Skip to Content
Find More Like This
Return to Search

Acid-Free Dissolution and Separation of Rare-earth Metals

Ames Laboratory

Contact AMES About This Technology

Technology Marketing Summary

ISU and Ames Laboratory researchers have developed a method to effectively recycle rare earth elements through simple REDOX reactions allowing for aqueous processing. This replaces the need for dangerous and environmentally unfriendly acids.

Rare earth elements (REE) have seen a sharp increase in use in a number of technical materials such as high density and high temperature tolerant permanent magnets, lamp phosphors, catalysts, rechargeable batteries and many other technologies related to a transition to a greener economy. With China controlling more than 90% of REE output and increasingly stringent export quotas, the world at large faces a risk of supply disruption. Recycling of spent materials is therefore crucially important. ISU researchers have developed a novel approach to recycling REEs (particularly neodymium and dysprosium) by dissolving REE containing metal scrap in a reducing aqueous solution. After simple processing of the solubilized material, pure REE-oxides can be recovered. Recovery yield of the REE-oxides are typically greater than 95%. The use of aqueous reduction to dissolve the REE replaces the need for environmentally unfriendly acid use.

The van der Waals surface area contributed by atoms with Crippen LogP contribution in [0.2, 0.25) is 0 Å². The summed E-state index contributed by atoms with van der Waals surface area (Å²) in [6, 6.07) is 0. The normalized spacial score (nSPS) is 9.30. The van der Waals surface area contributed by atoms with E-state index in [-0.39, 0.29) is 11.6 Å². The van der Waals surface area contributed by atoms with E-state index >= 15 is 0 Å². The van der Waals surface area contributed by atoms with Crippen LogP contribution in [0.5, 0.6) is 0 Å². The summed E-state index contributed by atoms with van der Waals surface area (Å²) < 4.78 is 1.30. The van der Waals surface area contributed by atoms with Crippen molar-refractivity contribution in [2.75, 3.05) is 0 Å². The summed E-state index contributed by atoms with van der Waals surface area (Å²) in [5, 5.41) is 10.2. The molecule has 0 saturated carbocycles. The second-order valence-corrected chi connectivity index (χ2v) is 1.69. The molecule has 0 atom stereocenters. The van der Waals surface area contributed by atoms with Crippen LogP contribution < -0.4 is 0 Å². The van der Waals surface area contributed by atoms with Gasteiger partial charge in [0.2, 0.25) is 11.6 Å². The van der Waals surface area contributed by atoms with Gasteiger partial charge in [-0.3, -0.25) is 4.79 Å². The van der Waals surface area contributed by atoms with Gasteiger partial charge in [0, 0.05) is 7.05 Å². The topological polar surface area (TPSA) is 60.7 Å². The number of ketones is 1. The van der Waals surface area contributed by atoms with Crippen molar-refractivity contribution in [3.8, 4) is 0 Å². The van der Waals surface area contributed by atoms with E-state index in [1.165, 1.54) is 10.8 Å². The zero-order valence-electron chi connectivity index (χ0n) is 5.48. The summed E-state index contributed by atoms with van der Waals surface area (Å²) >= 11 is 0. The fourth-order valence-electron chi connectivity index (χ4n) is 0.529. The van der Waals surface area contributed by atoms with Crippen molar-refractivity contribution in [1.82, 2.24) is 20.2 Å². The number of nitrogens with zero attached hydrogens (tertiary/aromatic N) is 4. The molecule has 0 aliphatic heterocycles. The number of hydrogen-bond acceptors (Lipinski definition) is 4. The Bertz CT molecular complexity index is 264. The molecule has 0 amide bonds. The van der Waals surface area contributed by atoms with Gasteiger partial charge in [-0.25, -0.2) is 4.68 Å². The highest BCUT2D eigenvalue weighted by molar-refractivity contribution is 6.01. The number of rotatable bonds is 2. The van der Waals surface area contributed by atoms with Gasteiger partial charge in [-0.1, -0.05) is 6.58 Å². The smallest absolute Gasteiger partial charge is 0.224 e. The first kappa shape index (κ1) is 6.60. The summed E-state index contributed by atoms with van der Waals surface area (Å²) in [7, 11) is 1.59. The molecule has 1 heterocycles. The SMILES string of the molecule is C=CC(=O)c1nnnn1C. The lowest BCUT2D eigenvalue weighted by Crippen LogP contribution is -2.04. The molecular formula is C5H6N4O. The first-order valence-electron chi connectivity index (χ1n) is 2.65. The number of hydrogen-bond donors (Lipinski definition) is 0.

• Cost effective and time efficient
• Environmentally friendly
• Expected to scale efficiently
• Applicable to small or large scale operation
Applications and Industries

Recycling rare earth elements

More Information

Patents applied for. 

ISURF Direct Link:

Technology Status
Technology IDDevelopment StageAvailabilityPublishedLast Updated

Contact AMES About This Technology

To: Craig Forney<>